[RFC] Making tracing/debugging of client requests easier

Rami Ylimäki ext-rami.ylimaki at nokia.com
Wed Jun 16 04:29:27 PDT 2010


This is a second version of an RFC that was originally discussed
internally at Nokia. Some ideas in the original RFC were found useful
and based on the feedback it makes sense to send a corrected RFC
version to this upstream list also.

We'd like to make debugging problems in X server and clients
easier. Most importantly we want to make it easy to determine the
process names of clients. To accomplish this some minor modifications
are suggested to XRES extension and X server tracing code.

1. Tracing client requests with another client

It's often necessary to trace what requests clients are doing in order
to detect sub-optimal behaviour. For example, it might be necessary to
monitor clients to ensure that they aren't using core protocol drawing
requests but use DRI2 instead.

Currently it's possible to monitor client requests with the XRECORD
extension. For example, something like "cnee --record --request-range
55-77" does the job. However, XRECORD is only publishing the XID of
clients that did some particular request. We'd like to map this XID to
a PID, since in practice all clients on our system are local.

Therefore we propose adding a new request to XRES extension for
mapping a client XID to a PID. The library function would look
something like this:

   typedef enum {
   } XResClientIdType;

   typedef long XResClientIdValue;

   typedef struct {
     XResClientIdType type;
     XResClientIdValue value;
   } XResClientId;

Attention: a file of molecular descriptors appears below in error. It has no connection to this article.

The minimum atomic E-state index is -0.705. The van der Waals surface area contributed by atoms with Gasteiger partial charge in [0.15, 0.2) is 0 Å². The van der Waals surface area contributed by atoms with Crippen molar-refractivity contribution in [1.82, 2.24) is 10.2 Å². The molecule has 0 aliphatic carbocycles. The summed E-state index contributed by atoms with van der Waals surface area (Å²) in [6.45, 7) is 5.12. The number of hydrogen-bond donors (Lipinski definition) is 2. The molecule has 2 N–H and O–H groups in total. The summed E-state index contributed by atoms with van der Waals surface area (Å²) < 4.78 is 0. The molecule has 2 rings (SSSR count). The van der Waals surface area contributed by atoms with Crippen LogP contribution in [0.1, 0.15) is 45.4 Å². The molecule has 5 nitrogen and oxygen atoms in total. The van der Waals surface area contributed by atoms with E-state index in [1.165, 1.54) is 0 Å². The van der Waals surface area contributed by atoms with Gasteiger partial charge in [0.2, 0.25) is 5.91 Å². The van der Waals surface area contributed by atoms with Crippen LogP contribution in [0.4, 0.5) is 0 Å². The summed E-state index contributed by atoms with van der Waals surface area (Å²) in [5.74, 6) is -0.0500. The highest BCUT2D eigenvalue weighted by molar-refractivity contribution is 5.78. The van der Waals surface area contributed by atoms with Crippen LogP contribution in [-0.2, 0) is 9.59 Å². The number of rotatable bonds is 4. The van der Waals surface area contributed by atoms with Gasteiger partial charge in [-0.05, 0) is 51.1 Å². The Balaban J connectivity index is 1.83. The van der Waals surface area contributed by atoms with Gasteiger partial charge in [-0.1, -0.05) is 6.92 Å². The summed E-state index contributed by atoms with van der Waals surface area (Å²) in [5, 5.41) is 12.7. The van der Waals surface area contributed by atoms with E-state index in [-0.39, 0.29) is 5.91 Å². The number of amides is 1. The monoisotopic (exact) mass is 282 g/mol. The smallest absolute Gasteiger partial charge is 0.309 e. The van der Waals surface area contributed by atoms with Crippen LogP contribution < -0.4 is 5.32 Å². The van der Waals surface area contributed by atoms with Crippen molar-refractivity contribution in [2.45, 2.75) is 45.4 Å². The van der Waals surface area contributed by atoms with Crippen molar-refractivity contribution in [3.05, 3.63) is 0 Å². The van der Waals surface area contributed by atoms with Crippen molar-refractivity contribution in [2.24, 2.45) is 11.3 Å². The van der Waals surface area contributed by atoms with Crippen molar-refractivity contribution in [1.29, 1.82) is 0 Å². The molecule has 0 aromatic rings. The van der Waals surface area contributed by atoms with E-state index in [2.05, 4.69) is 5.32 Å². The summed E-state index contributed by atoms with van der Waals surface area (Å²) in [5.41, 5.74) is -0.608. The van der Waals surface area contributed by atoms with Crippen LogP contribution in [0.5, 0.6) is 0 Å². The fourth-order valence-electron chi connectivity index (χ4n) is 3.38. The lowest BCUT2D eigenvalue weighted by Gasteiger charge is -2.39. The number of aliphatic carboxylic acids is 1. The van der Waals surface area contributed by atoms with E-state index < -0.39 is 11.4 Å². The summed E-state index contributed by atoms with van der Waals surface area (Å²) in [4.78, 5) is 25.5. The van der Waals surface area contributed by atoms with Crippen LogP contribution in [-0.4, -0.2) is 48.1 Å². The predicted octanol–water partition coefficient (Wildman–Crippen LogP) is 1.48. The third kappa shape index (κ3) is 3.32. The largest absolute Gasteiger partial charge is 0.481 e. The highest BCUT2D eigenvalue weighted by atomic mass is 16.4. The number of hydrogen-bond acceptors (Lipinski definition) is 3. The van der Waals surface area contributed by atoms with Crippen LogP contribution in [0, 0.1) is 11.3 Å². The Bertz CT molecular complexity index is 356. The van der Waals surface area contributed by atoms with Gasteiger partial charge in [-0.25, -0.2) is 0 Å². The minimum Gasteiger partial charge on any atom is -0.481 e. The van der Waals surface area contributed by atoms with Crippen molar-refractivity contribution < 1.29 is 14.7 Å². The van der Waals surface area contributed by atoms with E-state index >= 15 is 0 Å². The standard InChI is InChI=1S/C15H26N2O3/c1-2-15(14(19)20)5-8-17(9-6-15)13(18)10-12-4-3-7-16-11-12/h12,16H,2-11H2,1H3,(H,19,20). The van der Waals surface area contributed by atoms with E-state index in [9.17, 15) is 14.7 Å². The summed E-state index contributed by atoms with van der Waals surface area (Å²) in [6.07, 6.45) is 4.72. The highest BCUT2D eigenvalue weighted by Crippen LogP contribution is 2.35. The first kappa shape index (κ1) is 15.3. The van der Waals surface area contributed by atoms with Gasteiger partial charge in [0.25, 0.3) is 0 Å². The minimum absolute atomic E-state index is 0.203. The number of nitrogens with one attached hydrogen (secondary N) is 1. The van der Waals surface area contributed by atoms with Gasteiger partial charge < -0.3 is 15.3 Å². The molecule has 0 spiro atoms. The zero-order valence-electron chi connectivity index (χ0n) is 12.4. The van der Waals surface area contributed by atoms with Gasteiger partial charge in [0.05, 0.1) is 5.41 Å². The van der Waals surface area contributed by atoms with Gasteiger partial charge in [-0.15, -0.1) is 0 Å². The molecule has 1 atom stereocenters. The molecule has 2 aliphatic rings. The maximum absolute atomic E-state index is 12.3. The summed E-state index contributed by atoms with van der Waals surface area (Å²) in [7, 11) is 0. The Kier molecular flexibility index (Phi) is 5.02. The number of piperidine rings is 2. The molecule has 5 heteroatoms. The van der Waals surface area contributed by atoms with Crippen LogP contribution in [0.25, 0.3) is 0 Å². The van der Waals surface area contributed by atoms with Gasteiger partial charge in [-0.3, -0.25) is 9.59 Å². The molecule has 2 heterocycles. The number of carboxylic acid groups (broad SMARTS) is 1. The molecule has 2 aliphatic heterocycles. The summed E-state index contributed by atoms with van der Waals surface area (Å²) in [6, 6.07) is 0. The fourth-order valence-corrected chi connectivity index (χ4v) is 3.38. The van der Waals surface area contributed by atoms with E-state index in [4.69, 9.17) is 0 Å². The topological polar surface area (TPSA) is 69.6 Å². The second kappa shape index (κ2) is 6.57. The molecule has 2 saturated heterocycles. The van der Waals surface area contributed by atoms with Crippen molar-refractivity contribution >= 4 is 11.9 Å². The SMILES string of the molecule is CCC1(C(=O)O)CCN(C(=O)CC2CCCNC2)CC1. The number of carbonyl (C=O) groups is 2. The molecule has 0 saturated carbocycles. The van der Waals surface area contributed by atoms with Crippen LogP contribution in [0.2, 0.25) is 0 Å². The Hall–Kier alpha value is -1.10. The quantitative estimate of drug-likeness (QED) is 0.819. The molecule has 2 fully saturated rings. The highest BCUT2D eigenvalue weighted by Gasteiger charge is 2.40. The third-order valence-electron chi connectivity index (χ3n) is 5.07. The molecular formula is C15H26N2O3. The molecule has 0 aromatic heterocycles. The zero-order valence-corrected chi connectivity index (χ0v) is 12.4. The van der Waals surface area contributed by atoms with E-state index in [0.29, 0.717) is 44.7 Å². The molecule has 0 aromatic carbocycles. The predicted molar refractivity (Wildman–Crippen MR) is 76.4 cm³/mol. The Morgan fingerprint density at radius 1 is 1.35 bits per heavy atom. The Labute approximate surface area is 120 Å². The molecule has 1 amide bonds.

Status XResQueryClientId(Display *dpy, XID client, XResClientId *id);

XResClientId is some generic type capable of holding a PID. On Linux,
a PID would be returned if the client doing the request and the client
specified by XID are both local. The PID can then be mapped to a
process name on Linux using /proc/PID/cmdline. Otherwise some
alternative ID making sense for remote clients is returned (or just an
unknown ID indicating unsuccessful query).

Some existing clients using XRES are iterating window hierarchy and
searching for _NET_WM_PID, but that approach is too slow and
unreliable for finding out client PIDs. At least the xres and cnee
clients would be able take advantage of this new request and make it
easier to identify local clients.

2. Determining client process names in X server

Sometimes it's useful to restrict debugging to some specific client
when investigating problems in X server side. For example, your video
driver might have some problem in a busy execution path used by a lot
of different clients. However, there might be only one client that is
exposing the problem, but only if other clients such as WM are running
as well.

X server should provide some helper functions to easily determine
which client is currently served. Below is an example list of some
helper functions that have been found useful when debugging problems.

   /* mark served client in Dispatch */
   void setServedClient(ClientPtr client);

   /* determine served client somewhere deeper
    * where ClientPtr isn't directly available */
   ClientPtr getServedClient();